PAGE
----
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SXSW Day 1: Games and Education. Orwell and O’Reilly.

Posted in Knerds on March 11, 2011 by



@nlasche and @jshabin are at SXSW this year (2012)… Go say hi!

We made it! Met up with Dave at the wrong La Quinta late last night. Dave is recharging after 3 sleepless days on The Startup Bus from Silicon Valley, while Ashley and I figure out plans for the day at IHOP.

For today, there are 2 interesting talks at 2pm and 3:30pm on education and games that we’ll be splitting up and checking out:

Death of the Textbook, Emergence of Games

Textbooks published on trees are on the way out in Texas, California and the rest of the country and world. The Textbook industry is hoping they will be replaced with on-line versions spruced up with animated graphics. However, it is likely that on-line textbooks will be no more successful than magazine advertising that morphed into banner ads. Linear content with multiple choice answers at the end of each chapter, won’t work. And as with banner ads, on the Internet you can measure that they don’t work. What does work? Socially networked GAMES.

Child’s Play: Game Design As An Educational Gateway

Society stands to gain a lot from our next generation of kids, who are not only consuming vast amounts of media, but highly engaged with creating media themselves. Research shows the top type of media kids aim to engage in online are games. If we empower them with the tools to make their own games, we give them the opportunity to build valuable technical, artistic, storytelling, media literacy, and complex systems thinking skills. This panel will explore actual classroom case studies and perspectives on the effects of teaching game design to young children.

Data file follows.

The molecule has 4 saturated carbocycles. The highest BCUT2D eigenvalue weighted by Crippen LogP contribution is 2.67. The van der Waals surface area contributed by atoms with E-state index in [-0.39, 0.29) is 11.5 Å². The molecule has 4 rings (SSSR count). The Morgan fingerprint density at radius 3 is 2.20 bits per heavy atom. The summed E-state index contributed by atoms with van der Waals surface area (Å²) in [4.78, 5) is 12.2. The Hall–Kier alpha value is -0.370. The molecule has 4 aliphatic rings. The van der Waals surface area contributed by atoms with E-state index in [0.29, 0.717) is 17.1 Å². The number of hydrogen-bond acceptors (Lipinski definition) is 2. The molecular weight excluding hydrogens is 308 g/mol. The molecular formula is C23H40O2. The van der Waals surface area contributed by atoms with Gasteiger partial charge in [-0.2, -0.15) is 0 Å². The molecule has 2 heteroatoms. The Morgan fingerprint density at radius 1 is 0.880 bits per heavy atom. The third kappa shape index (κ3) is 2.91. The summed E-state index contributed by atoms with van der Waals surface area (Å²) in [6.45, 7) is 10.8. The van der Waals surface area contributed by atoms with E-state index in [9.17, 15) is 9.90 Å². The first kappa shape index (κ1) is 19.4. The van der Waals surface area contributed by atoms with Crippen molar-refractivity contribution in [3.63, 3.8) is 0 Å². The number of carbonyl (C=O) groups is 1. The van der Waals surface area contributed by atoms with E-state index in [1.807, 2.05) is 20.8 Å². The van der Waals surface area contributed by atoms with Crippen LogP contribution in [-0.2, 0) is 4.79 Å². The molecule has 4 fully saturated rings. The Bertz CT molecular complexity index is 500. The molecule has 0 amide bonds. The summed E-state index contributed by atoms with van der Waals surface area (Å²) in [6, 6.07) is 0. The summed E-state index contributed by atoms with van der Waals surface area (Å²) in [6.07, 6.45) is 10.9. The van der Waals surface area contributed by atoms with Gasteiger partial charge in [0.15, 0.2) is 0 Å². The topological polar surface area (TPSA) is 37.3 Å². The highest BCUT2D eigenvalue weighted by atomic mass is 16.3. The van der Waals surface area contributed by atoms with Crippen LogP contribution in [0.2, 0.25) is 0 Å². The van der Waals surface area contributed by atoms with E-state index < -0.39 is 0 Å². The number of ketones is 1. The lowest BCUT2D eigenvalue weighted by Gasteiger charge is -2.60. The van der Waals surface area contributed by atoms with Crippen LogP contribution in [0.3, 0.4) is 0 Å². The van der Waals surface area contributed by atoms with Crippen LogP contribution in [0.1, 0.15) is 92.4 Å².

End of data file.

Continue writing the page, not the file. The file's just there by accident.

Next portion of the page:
Ashley’s going to check out the compellingly named:

Programming and Minimalism: Lessons from Orwell & The Clash

Programming is writing. A programmer’s job is to express abstract ideas in a specific language – just like the poet, the essayist, and the composer. But while writers and composers spend years improving their style, many programmers think style stops with “two-space indentation”. This needs to change. This presentation will discuss style in music, writing, and software. We’ll look at such diverse sources as George Orwell, Mozart, and punk music, and will find that much of art revolves around complexity and minimalism – just like software. Finally, we’ll look at specific patterns and tools for writing software that is not just effective and efficient, but stylistically beautiful.

While Dave goes to check out O’Reilly’s Fireside chat with Jason Calacanis. We’ll keep you posted as the day progresses. Now to go check-in.

As a bonus, muse over this car in our La Quinta parking lot… Car and Feathered.